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Evaporation and Deposition Coverage Area of Droplets Containing Insecticides and Spray Additives on Hydrophilic, Hydrophobic, and Crabapple Leaf Surfaces
- The efficiency of foliar spray applications is influenced by the evaporation and residual pattern of pesticide droplets on targets. Evaporation time and maximal coverage area of a single droplet from 246 to 886 micometer in size at relative humidity (RH) ranging from 30% to 90% were measured with sequential images under controlled conditions. Droplets were placed on targets inside an environmentally controlled chamber under a stereoscope and a high-definition digital camera. The spray mixtures used to form droplets included different combinations of water, a nonionic colloidal polymer drift retardant, an alkyl polyoxyethylene surfactant, and two commercially available insecticides. The droplet evaporation was investigated on crabapple leaf surfaces, and hydrophilic and hydrophobic glass slide surfaces. Adding surfactant into spray mixtures greatly increased droplet coverage area on the surfaces, while droplet evaporation time was greatly reduced. For a 343 micrometer droplet on a crabapple leaf at 60% RH, the evaporation time decreased from 70 to 50 s and the maximal coverage area increased from 0.366 to 0.890 mm 2 after the surfactant was added into the spray mixture containing water and insecticide. Adding the drift retardant into the spray mixture slightly increased the droplet evaporation time and decreased the droplet coverage area. In addition, changing the target surface from the hydrophilic slide to the hydrophobic slide greatly increased the droplet coverage area and reduced the droplet evaporation time. Increasing RH increased the droplet evaporation time greatly but did not change the coverage area. The droplet evaporation time and coverage area increased exponentially as the droplet size increased. Therefore, droplet size, surface characteristics of the target (waxy or non-waxy), RH, and chemical composition of the spray mixture (water alone, pesticide, additives) should be included as important factors that can affect the efficacy and efficiency of pesticide applications.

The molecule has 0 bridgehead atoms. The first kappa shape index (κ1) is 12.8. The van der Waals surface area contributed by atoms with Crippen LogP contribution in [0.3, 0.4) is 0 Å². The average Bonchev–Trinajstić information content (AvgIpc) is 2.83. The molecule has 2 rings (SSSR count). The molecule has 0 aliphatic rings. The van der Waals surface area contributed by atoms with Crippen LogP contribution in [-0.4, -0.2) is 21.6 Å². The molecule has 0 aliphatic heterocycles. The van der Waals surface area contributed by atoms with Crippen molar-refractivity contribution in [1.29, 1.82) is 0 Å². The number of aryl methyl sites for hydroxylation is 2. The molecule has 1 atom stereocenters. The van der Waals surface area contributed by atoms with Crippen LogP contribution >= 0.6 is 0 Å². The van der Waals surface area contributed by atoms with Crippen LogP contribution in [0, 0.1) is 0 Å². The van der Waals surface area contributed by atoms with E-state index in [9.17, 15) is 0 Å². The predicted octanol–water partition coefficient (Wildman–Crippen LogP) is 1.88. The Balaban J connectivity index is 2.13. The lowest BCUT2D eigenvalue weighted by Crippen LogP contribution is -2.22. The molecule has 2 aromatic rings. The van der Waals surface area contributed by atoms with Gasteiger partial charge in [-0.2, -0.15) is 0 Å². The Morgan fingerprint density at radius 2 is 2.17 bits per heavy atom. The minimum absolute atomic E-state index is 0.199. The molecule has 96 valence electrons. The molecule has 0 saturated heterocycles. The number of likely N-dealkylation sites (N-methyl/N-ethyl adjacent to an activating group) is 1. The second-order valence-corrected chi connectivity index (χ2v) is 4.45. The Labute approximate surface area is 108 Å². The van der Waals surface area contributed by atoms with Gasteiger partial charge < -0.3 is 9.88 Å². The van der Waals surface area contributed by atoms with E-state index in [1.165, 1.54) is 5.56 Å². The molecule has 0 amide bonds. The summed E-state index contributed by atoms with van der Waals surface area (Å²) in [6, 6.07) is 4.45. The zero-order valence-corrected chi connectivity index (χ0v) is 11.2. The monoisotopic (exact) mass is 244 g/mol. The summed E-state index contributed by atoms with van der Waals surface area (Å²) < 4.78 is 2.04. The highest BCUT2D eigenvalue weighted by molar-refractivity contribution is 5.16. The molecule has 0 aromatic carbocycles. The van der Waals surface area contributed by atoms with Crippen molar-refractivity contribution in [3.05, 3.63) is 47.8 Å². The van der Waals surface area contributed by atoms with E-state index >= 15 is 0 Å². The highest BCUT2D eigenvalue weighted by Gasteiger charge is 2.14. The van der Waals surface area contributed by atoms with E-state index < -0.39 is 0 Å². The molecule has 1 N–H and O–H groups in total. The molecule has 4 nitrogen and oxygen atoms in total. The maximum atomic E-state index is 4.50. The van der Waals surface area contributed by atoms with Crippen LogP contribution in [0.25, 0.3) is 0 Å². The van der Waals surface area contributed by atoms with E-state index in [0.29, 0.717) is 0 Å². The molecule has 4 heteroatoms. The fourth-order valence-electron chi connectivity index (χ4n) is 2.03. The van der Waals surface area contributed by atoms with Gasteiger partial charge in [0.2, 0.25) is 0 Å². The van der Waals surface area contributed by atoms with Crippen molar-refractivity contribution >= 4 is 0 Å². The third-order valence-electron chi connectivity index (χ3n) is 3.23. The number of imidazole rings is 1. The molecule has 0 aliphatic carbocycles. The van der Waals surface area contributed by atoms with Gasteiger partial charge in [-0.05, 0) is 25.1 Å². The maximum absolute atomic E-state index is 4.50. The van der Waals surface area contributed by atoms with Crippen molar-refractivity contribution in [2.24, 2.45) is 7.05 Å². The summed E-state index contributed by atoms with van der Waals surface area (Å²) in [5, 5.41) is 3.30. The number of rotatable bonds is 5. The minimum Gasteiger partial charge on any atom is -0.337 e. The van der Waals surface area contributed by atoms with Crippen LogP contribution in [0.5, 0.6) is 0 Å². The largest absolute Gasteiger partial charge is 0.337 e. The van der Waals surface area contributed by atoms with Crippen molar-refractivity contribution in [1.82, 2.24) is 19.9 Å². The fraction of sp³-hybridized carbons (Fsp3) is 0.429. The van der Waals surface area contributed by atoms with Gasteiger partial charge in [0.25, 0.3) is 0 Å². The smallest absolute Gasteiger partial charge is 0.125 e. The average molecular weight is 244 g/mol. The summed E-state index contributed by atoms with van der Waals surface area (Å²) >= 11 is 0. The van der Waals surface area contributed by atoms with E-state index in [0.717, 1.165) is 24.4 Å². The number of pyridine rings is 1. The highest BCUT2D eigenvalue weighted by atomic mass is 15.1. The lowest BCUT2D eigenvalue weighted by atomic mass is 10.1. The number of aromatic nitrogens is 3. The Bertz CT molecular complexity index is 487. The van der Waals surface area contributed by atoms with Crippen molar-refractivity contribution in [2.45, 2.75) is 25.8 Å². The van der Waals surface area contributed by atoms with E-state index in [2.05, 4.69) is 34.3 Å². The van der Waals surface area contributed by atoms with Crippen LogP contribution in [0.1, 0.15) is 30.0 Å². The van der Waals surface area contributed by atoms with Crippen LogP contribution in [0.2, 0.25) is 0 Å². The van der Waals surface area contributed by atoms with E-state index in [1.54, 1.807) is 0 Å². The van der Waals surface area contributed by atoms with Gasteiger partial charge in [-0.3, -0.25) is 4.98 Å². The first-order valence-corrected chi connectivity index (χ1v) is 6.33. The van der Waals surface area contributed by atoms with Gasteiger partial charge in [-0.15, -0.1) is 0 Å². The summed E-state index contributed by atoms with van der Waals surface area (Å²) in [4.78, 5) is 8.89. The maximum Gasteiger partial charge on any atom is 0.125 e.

Yu, Y. , Zhu, H. , Ozkan, H.E. , Derksen, R.C. , Krause, C.R.
Malus , foliar spraying , leaves , pesticide application , insecticides , droplet studies , spray coverage , spray deposition , evaporation , droplets , additives , surfactants , relative humidity , hydrophobicity , hydrophilic interactions
- Includes references
- Transactions of the ASABE 2009 Jan-Feb, v. 52, no. 1
Journal Articles, USDA Authors, Peer-Reviewed
- Works produced by employees of the U.S. Government as part of their official duties are not copyrighted within the U.S. The content of this document is not copyrighted.